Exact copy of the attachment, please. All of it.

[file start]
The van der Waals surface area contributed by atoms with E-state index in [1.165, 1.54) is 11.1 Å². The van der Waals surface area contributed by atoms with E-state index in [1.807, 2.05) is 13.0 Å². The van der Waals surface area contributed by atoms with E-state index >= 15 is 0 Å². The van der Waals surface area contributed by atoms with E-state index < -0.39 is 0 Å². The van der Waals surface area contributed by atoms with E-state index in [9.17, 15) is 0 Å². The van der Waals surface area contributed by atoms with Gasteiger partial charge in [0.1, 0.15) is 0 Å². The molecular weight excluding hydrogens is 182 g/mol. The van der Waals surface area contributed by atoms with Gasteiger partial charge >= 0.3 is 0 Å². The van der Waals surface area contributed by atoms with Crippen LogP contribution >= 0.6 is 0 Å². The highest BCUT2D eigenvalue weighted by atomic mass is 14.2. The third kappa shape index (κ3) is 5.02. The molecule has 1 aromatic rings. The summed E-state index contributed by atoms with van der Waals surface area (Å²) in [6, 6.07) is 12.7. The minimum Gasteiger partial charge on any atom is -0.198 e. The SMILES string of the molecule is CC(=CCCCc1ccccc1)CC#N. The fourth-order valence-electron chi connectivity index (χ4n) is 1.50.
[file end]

The van der Waals surface area contributed by atoms with E-state index in [1.165, 1.54) is 11.1 Å². The van der Waals surface area contributed by atoms with E-state index in [1.807, 2.05) is 13.0 Å². The van der Waals surface area contributed by atoms with E-state index >= 15 is 0 Å². The van der Waals surface area contributed by atoms with E-state index < -0.39 is 0 Å². The van der Waals surface area contributed by atoms with E-state index in [9.17, 15) is 0 Å². The van der Waals surface area contributed by atoms with Gasteiger partial charge in [0.1, 0.15) is 0 Å². The molecular weight excluding hydrogens is 182 g/mol. The van der Waals surface area contributed by atoms with Gasteiger partial charge >= 0.3 is 0 Å². The van der Waals surface area contributed by atoms with Crippen LogP contribution >= 0.6 is 0 Å². The highest BCUT2D eigenvalue weighted by atomic mass is 14.2. The third kappa shape index (κ3) is 5.02. The molecule has 1 aromatic rings. The summed E-state index contributed by atoms with van der Waals surface area (Å²) in [6, 6.07) is 12.7. The minimum Gasteiger partial charge on any atom is -0.198 e. The SMILES string of the molecule is CC(=CCCCc1ccccc1)CC#N. The fourth-order valence-electron chi connectivity index (χ4n) is 1.50.